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Five security personnel killed in Pakistan attacks

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(Last Updated On: November 14, 2021)

At least five security personnel – three soldiers and two policemen – were killed and six civilians were injured in three separate attacks in Pakistan’s restive western region bordering Afghanistan, security forces said on Saturday.

Reuters reported that two soldiers were killed during a shootout with militants in the Hoshab area of Pakistan’s Turbat district, while a third soldier was killed while trying to clear an improvised explosive device in a related incident, the armed forces’ communications wing said.

Earlier on Saturday, two policemen were killed and six civilians injured, including a young girl, in attacks in northern Pakistan near Afghanistan as Tehreek-e-Taliban Pakistan (TTP) militants agreed on a month’s ceasefire after talks with the government, police said.

The policemen were killed by an improvised explosive device near the border in Khyber Pakhtunkhwa province, where they were posted at a reservoir.

“The two policemen were killed in an IED blast that took place at 10 am,” Abdul Samad Khan, senior police officer of Bajaur district told Reuters.

The other attack took place on the outskirts of Quetta, the capital of Balochistan province, where a policeman and five people including a young girl and three women were injured.

The explosives were planted in a motorcycle targeting a police patrol in the area, said Ali Raza, a senior police officer.

A local TTP spokesman denied responsibility for the attacks, saying the militant group will abide by the ceasefire.

The Pakistani Taliban, or Tehreek-e-Taliban Pakistan (TTP) have fought for years to overthrow the government in Islamabad and rule the South Asian nation of 220 million with their own brand of Sharia law.

There have been numerous failed attempts to reach peace agreements in the past, Reuters reported.

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More than 100 million people forcibly displaced in the world: UN refugee agency

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(Last Updated On: May 23, 2022)

More than 100 million people have been driven from their homes around the world, the U.N. refugee agency (UNHCR) said on Monday, citing new data about those escaping violence, conflict, persecution and human rights violations.

The war in Ukraine has been one of the factors propelling millions of people to flee, the UNHCR said, adding that protracted conflict in places like Ethiopia and Democratic Republic of Congo were other factors behind the high numbers.

“It’s a record that should never have been set,” said U.N. High Commissioner for Refugees, Filippo Grandi in a statement sent to journalists. “This must serve as a wake-up call to resolve and prevent destructive conflicts, end persecution, and address the underlying causes that force innocent people to flee their homes.”

The UNHCR data includes refugees, asylum seekers and those displaced within their own countries. Last week, an humanitarian body said those displaced within their own countries had reached a record of close to 60 million people by the end of last year.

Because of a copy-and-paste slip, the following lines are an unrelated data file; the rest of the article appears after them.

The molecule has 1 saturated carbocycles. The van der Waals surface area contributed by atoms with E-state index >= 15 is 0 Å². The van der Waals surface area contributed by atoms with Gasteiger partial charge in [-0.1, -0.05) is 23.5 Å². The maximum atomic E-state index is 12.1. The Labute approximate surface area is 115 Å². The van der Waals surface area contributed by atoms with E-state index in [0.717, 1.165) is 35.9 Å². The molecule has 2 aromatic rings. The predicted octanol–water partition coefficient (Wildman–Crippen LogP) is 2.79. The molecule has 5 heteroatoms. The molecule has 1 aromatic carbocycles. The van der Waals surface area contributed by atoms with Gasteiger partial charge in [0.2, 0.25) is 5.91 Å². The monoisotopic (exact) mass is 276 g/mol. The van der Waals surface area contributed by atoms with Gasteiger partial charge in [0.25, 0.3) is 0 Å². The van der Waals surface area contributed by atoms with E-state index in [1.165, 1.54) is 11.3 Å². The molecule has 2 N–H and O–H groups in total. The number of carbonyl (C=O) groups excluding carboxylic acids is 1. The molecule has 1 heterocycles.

Grandi urged action to address the causes of displacement, saying humanitarian aid was only treating the consequences.

“To reverse this trend, the only answer is peace and stability so that innocent people are not forced to gamble between acute danger at home or precarious flight and exile,” he added.

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Biden supports Japan becoming permanent member of UNSC

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(Last Updated On: May 23, 2022)

U.S. President Joe Biden said on Monday that he supports Japan becoming a permanent member of the U.N. Security Council, NHK public television said on Monday.

Calls have been rising recently for reform of the United Nations Security Council, where both Russia and China are permanent members.

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Australia ousts conservatives after nine years, Albanese to be PM

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(Last Updated On: May 22, 2022)

Australia’s Labor Party was set to end almost a decade of conservative rule as the government was swept away in Saturday’s election by a wave of support for candidates who campaigned for more action on climate change and may hold the balance of power.

Partial results showed that while Labor had made small gains, Prime Minister Scott Morrison’s Liberal-National coalition had been punished by voters in Western Australia and affluent urban seats in particular, Reuters reported.

“Tonight, I have spoken to the leader of the opposition and the incoming prime minister, Anthony Albanese. And I’ve congratulated him on his election victory this evening,” said Morrison.

Albanese, speaking as he headed to his party celebrations, said he wanted to unite the country and “end the climate wars”.

“I think people want to come together, look for our common interest, look towards that sense of common purpose. I think people have had enough of division, what they want is to come together as a nation and I intend to lead that.”

Albanese said he aimed to be sworn in swiftly so he could attend a meeting of the Quad security grouping in Tokyo on Tuesday. He promised constitutional recognition and parliamentary representation for Indigenous Aboriginals, as well as the establishment of an anti-corruption commission.

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